Windows 8 and 8.1 Forums


Chromebooks vs Windows

  1. #11


    Covington, La
    Posts : 1,184
    Windows 7 HP 64bit, Windows 8.1 Pro w/Media Center 64BIT


    Quote Originally Posted by Ray8 View Post
    Granted, a Chromebook isn't a full-scale Windows or OS X-based machine -- far from it -- but given just how often our work is shifting to the web, Chrome OS is becoming dangerously close to "good enough" for most. Chalk it up to serendipity if you must, but Chrome OS is becoming more and more relevant with each passing day, as we're dealt far fewer offline-only apps and far more cloud-reliant ones.

    You've heard it before, and you'll hear it again: Chrome OS isn't "a real operating system." There's no question that it's different; it's the first major OS to launch without the ability to install local, desktop-based applications. Particularly for businesses, this could be a major deal-breaker. To solve that issue, Google has partnered with Citrix to create a new build of Citrix Receiver, a piece of software that should leave its existing beta trials and hit the public universe this summer.

    We saw a brief demo of the software used on a CR-48, and while the setup was obviously optimized, it worked shockingly well. A backend Windows server had a copy of Photoshop CS5 onboard, and the CR-48 was able to load it within a matter of seconds through Receiver. Not a light model -- we're talking about the full, bona fide version of Photoshop.
    Editorial: Google clarifies Chromebook subscriptions, might have just changed the industry

    The competition is really heating up across the board. In other discussions about Microsoft limiting the ability to install other OSes, it could further provide impetus for some to consider other choices.
    That article was published in May 2011, almost 2 years ago. Has it taken off yet? Haven't read too much about it since then.

    Jim

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  2. #12


    Posts : 1,353
    Windows 8 Pro/Windows 8 Pro/Windows 7 64 Bit64Bit/Windows XP


    Quote Originally Posted by whs View Post
    My guess is that of the 800 members in my computer club, 700 do not do any 'applications'. They use email, skype and store a few pictures. Sometimes they look up something on the web. But their main use is to stay in touch with their children and grandchildren.

    For those people, Chromebook is probably an excellent alternative. It is cheap, simple and does those kinds of jobs. I think it will become more popular. People just have to discover it.
    What on earth do they need a Chromebook for they can use an $80 Android tablet.
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  3. #13


    Posts : 1,353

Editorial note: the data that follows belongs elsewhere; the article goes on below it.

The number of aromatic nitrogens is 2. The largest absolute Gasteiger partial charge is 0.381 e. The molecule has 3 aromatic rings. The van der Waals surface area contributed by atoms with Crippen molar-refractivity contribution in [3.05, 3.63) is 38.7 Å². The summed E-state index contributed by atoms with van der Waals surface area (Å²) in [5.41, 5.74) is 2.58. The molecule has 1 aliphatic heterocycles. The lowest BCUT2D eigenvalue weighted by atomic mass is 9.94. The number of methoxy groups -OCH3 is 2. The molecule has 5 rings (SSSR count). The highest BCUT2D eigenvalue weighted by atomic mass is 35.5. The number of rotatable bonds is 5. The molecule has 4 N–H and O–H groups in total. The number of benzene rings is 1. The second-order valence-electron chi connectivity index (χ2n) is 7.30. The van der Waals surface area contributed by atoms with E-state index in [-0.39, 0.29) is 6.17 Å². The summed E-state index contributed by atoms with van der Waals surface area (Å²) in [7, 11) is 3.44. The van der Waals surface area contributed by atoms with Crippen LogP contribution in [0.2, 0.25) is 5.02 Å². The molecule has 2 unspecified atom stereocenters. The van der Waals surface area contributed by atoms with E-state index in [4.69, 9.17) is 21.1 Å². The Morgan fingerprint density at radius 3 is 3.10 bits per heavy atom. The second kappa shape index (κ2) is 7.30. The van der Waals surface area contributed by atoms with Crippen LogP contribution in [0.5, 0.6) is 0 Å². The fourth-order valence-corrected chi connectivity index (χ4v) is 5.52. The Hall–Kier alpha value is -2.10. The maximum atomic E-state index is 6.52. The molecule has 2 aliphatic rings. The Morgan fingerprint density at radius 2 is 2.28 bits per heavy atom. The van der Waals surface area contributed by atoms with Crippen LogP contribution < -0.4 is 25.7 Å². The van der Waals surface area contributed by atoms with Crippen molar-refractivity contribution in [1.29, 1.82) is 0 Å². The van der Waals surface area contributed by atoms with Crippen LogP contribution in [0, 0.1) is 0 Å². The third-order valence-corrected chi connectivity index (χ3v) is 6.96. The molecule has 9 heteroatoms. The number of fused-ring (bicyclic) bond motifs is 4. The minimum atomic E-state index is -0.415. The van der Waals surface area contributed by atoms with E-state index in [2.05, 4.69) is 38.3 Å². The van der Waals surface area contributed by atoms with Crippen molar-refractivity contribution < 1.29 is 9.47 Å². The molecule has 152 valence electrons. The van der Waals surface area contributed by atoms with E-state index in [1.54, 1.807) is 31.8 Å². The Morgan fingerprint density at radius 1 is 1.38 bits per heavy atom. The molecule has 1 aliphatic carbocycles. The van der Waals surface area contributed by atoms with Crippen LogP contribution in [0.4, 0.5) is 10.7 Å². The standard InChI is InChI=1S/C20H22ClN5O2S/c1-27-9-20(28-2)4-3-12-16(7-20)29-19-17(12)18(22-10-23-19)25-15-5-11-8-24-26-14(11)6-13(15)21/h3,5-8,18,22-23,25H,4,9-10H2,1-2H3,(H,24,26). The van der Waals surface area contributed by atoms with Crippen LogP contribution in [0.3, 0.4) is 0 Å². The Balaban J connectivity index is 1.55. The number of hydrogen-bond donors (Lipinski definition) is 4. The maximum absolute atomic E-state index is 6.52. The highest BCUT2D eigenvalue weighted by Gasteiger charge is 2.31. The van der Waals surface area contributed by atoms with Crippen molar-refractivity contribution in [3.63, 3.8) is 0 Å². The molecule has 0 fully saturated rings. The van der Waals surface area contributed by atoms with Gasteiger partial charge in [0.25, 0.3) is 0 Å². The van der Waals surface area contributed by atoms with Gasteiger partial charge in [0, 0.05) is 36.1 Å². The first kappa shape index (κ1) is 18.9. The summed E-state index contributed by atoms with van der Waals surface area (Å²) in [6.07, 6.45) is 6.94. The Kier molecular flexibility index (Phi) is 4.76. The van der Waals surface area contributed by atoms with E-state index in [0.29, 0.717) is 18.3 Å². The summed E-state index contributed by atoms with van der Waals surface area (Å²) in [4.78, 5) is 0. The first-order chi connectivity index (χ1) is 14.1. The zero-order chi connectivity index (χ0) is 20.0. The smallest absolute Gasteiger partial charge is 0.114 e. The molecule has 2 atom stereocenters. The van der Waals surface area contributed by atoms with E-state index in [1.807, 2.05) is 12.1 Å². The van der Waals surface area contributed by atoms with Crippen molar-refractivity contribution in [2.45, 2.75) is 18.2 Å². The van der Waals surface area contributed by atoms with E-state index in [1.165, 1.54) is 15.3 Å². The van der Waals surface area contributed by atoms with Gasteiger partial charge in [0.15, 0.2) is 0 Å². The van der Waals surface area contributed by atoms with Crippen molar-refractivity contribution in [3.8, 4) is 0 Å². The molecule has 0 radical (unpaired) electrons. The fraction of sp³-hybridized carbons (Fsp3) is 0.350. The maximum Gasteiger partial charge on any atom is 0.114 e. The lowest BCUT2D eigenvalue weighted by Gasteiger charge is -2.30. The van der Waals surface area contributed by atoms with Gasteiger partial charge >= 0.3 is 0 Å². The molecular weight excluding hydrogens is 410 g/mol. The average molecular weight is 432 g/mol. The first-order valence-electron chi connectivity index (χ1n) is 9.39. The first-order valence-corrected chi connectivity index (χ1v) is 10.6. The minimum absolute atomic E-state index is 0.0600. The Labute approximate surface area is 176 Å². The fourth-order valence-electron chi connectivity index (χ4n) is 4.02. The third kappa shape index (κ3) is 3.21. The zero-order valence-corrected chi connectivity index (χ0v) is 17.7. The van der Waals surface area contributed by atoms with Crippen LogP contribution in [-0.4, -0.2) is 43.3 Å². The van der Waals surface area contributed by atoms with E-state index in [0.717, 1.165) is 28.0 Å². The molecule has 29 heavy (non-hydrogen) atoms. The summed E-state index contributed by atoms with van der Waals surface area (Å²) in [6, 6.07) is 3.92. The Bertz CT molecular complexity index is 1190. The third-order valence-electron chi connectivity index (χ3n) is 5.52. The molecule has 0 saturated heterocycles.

Windows 8 Pro/Windows 8 Pro/Windows 7 64 Bit64Bit/Windows XP


    Quote Originally Posted by Max Peck View Post
    Quote Originally Posted by BillWindows View Post
    Last night I downloaded a game from the Windows store on my Global account, told the wife about it and she said she would like it. Using my Global account on her PC she downloaded it for free, she played a few levels and started having problems with sound. To make a longer story short, I uninstalled it and reinstalled it and it worked fine and she was able to start on the level she left.

    It's this kind of simplicity and interaction that makes Windows 8 more exciting, and this was only a game, imagine the benefits to professionals and business people. When you count all the other benefits like Skydrive and Windows to Go this has to be the future.
    The Apple ecosystem has been able to do this for some time now. (No, I'm not an Apple fanboy, though I might be headed in that direction - I have 2 iPhones and 2 iPads now - one each for myself and the wife). The only devices that don't participate in this seamless experience are the PC's. Since I'm a developer (heavily invested in the Microsoft platform) it's just not likely I'll switch to Mac. (At least not completely and not soon). I guess you could say I "straddle the fence" between the two camps now. However I can say that the integration of my i-Devices into my PC ecosystem works well as far as it goes.

    Among the Apple devices we have, though, it's completely seamless. I buy a game, book, music, app on any of the devices and it's available immediately on the other 4. If I ever quit doing software development on the PC platform then maybe going Mac is the way to go as a retired person no longer developing software. I consider, all the time, buying a Macbook just for my lab here at the house to play with the idea.

    Microsoft is in serious catch-up mode on this. Unfortunately I don't like their present implementation so if I swing one way or the other at this point it's going to be in Apple's favor, I think.

    -Max
    I know you can do this on an iPad, I have 3 myself, and don't worry I've thought of leaving the Windows fold at times myself. The thing is NOW you can do all these things on a real computer and real tablets and even on a phone.

    As soon as I saw Windows 8, I immediately thought this is the future, maybe it's because I'm straddled across Android, IOS and Windows, 3 Ecosystems what a pain in the bum. Surely it's got be easier to have one.

    Maybe we'll only have one ecosystem, Apples, with its $1000 128GB iPod.
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  4. #14


    Posts : 1,770
    Windows Phone 6, Windows CE 5, Windows Vista x32, Windows 7 x32/x64, Windows 8 x64


    The point here is that it doesn't matter how good some product is or what it's shortfalls may be, things are changing rapidly in how people use computers. Windows 8 could be the Rolls Royce of OSes, but most people simply don't care. I was at a 50th birthday party last night and the number of my friends that had bought an iPad this year truly amazed me, which is why I can't see Windows RT providing anything special to the ecosystem. It might excite some tech heads, but for the average Joe it's a case of 'Meh?'
    Last edited by Ray8; 02 Feb 2013 at 21:19.
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  5. #15


    Germany/Florida
    Posts : 4,514
    Vista and Win7


    Quote Originally Posted by BillWindows View Post
    Quote Originally Posted by whs View Post
    My guess is that of the 800 members in my computer club, 700 do not do any 'applications'. They use email, skype and store a few pictures. Sometimes they look up something on the web. But their main use is to stay in touch with their children and grandchildren.

    For those people, Chromebook is probably an excellent alternative. It is cheap, simple and does those kinds of jobs. I think it will become more popular. People just have to discover it.
    What on earth do they need a Chromebook for they can use an $80 Android tablet.
    I have an Android tablet and set one up that cost $59. I agree, you can do a lot with the tablet and if you have a bluetooth keyboard, even typing is easy. But here we are talking about people (mostly ladies) that are 70 to 80 years old. They would have trouble reading from a 7" screen. And besides, there are too many functions in Android. That would confuse them.